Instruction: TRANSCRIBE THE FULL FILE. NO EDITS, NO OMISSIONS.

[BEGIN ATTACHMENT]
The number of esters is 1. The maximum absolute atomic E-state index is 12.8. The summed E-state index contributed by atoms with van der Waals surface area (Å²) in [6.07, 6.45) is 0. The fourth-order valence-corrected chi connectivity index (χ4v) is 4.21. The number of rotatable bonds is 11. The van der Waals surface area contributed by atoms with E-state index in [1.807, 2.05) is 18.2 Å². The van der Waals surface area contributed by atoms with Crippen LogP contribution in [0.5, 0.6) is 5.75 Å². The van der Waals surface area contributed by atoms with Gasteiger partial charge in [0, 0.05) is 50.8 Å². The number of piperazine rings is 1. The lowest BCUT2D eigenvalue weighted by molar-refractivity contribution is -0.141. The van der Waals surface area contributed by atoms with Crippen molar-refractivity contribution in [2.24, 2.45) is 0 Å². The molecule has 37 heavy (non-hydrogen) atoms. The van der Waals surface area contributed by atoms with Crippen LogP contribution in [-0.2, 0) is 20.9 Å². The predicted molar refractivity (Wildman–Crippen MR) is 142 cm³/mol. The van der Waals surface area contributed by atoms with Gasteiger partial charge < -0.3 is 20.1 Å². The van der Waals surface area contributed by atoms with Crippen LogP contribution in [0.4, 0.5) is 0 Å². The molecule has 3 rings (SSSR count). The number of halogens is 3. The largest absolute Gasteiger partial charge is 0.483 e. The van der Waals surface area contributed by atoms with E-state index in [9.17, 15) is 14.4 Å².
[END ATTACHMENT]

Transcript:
The number of esters is 1. The maximum absolute atomic E-state index is 12.8. The summed E-state index contributed by atoms with van der Waals surface area (Å²) in [6.07, 6.45) is 0. The fourth-order valence-corrected chi connectivity index (χ4v) is 4.21. The number of rotatable bonds is 11. The van der Waals surface area contributed by atoms with E-state index in [1.807, 2.05) is 18.2 Å². The van der Waals surface area contributed by atoms with Crippen LogP contribution in [0.5, 0.6) is 5.75 Å². The van der Waals surface area contributed by atoms with Gasteiger partial charge in [0, 0.05) is 50.8 Å². The number of piperazine rings is 1. The lowest BCUT2D eigenvalue weighted by molar-refractivity contribution is -0.141. The van der Waals surface area contributed by atoms with Crippen molar-refractivity contribution in [2.24, 2.45) is 0 Å². The molecule has 37 heavy (non-hydrogen) atoms. The van der Waals surface area contributed by atoms with Crippen LogP contribution in [-0.2, 0) is 20.9 Å². The predicted molar refractivity (Wildman–Crippen MR) is 142 cm³/mol. The van der Waals surface area contributed by atoms with Gasteiger partial charge < -0.3 is 20.1 Å². The van der Waals surface area contributed by atoms with Crippen LogP contribution in [0.4, 0.5) is 0 Å². The molecule has 3 rings (SSSR count). The number of halogens is 3. The largest absolute Gasteiger partial charge is 0.483 e. The van der Waals surface area contributed by atoms with E-state index in [9.17, 15) is 14.4 Å².